Dr Eui-Hyeok Yang Dong Yang is a full professor of Mechanical Engineering Department at Stevens Institute of Technology. He worked as a Senior Member of the Engineering Staff at NASA’s Jet Propulsion Laboratory (JPL). In recognition of his excellence in advancing the use of MEMS-based actuators for NASA’s space applications, he received the prestigious Lew Allen Award for Excellence at JPL in 2003. He joined Stevens Institute of Technology in the Department of Mechanical Engineering in 2006. Currently, his group’s research covers the growth and nanofabrication of graphene, carbon nanotubes and 2D materials, as well as the implementation of tunable wetting and surface interaction. Dr Yang’s service to the professional community includes formal appointments such as Editorial Board Member of Nature’s Scientific Reports and Elsevier NANOSO and Associate Editor of IEEE Sensors and ASME JEECS. Dr Yang has published hundreds of papers and provided keynotes, presentations, and seminars at various academic and industrial events.
Stevens Institute of Technology is named after a family of accomplished inventors and engineers who also oversaw the development of Hoboken from an old farm into a thriving city. In 1784, the land now occupied by Stevens Institute of Technology was purchased by John Stevens, who would later reverse engineer the British steam locomotive to American standards for domestic manufacture. This innovation would be employed by ferries to Manhattan which still run from Hoboken’s piers. Robert Stevens, one of John’s sons, invented the flanged T rail, a form of railroad rail in prevalent use today including from the Lackawanna Terminal of Hoboken whose docks are also in a style designed by Robert. Along with his brother Edwin A. Stevens, Robert created America’s first commercial railroad presently operating as a large portion of Amtrak’s Northeast Corridor.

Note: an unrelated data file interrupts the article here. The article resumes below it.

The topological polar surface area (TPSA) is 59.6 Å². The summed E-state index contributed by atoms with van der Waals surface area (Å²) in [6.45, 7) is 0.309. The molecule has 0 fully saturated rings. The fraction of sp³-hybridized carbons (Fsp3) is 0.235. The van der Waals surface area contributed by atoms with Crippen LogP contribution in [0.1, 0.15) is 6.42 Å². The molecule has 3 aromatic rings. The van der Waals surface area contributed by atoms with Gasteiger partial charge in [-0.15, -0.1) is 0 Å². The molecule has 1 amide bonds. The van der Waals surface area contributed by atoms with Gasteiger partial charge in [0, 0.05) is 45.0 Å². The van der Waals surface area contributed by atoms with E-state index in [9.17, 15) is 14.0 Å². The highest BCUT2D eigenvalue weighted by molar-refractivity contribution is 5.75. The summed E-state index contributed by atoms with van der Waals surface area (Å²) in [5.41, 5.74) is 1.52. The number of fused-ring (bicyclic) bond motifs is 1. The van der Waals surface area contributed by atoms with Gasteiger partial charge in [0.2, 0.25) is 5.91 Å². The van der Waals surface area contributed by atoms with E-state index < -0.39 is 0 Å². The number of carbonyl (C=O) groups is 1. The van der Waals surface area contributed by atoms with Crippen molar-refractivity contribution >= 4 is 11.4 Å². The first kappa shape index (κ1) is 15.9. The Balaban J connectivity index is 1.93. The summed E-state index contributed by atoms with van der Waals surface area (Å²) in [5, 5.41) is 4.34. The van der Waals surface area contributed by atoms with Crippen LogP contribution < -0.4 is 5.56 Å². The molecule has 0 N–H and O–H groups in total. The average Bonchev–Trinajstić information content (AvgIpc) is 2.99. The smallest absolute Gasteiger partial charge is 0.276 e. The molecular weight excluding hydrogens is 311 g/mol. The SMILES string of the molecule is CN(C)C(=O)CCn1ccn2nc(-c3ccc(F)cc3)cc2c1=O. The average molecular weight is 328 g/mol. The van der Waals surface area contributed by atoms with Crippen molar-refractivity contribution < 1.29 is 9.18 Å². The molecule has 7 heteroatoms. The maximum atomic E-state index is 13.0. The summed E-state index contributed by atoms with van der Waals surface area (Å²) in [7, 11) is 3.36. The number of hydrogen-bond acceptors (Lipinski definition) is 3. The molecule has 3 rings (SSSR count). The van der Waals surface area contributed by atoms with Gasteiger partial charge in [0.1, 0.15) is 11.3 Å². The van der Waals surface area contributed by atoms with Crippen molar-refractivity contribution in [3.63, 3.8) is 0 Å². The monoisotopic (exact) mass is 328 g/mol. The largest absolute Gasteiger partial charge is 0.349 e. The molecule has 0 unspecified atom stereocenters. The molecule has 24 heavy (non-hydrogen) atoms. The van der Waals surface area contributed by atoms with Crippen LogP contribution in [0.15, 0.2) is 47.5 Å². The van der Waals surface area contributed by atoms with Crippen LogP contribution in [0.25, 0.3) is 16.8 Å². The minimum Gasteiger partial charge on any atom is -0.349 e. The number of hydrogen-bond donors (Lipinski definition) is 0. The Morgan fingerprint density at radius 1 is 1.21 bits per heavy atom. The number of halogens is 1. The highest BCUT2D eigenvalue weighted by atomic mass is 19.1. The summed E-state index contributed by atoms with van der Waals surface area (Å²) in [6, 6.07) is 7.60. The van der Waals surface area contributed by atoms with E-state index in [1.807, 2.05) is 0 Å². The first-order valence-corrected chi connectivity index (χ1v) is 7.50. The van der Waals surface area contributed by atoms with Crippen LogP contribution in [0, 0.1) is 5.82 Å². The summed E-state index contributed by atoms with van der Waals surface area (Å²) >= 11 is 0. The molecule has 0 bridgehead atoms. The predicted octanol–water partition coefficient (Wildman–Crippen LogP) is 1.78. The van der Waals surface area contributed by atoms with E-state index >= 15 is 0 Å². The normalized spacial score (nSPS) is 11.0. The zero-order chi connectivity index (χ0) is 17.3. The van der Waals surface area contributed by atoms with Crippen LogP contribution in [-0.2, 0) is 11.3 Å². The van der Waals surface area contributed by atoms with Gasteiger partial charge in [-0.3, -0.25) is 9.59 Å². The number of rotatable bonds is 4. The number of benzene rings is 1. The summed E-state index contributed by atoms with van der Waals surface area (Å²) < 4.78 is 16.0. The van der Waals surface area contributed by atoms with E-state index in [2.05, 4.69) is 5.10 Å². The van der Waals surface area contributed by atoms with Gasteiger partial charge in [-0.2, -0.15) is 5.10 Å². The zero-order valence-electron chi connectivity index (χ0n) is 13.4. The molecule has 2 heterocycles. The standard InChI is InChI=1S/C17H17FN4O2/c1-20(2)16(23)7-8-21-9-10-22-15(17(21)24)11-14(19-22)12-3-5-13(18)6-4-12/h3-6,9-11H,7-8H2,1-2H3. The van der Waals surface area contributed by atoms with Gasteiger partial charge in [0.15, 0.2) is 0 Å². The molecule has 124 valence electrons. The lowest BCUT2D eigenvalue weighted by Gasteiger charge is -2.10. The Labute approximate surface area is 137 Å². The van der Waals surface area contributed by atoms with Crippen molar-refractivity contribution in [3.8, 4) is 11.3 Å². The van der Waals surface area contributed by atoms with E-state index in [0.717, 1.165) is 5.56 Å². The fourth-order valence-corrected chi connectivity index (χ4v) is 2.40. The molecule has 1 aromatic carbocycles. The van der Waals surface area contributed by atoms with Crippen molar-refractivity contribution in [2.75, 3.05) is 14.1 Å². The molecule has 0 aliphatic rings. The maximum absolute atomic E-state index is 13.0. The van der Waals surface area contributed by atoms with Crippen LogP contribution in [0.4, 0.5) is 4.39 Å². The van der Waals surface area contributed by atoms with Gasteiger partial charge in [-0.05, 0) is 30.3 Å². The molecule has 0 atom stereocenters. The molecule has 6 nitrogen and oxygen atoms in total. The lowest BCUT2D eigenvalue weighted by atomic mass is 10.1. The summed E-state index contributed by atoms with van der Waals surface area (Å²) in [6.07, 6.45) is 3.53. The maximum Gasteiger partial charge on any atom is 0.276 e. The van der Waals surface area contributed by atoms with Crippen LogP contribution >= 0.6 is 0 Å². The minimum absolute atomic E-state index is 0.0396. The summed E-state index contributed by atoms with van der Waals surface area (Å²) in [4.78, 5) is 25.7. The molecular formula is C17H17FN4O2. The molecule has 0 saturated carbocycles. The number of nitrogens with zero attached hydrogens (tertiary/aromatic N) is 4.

John Cox Stevens, John Stevens’ eldest son, was the first commodore of the New York Yacht Club. He and his brother Edwin built the yacht America and were aboard its 1851 regatta victory in England, later recognized as the first winner of the America’s Cup; the competition bears the namesake of Stevens’ yacht. The NY Yacht Club would defend its title until the 1983 race.
Edwin died in 1868. In his will, he left a bequest for the establishment of an “institution of learning,” providing his trustees with land and funds. Edwin’s will was executed by surviving wife Martha Stevens who would also serve as a lifetime Trustee of the Institute. Martha Stevens oversaw much of the family’s philanthropy toward the City of Hoboken including founding of the Church of the Holy Innocents as a free Episcopal church, a foundling hospital and birthing center at St Mary’s Hospital; the Robert L. Stevens Fund for Municipal Research; manual training schools for both boys and young girls in Hoboken; the Hoboken Public Library and Manual Training School.
This profile appears in the World Book of Researchers 2018.
Information correct as on 04 July 2018 0456 HRS GMT.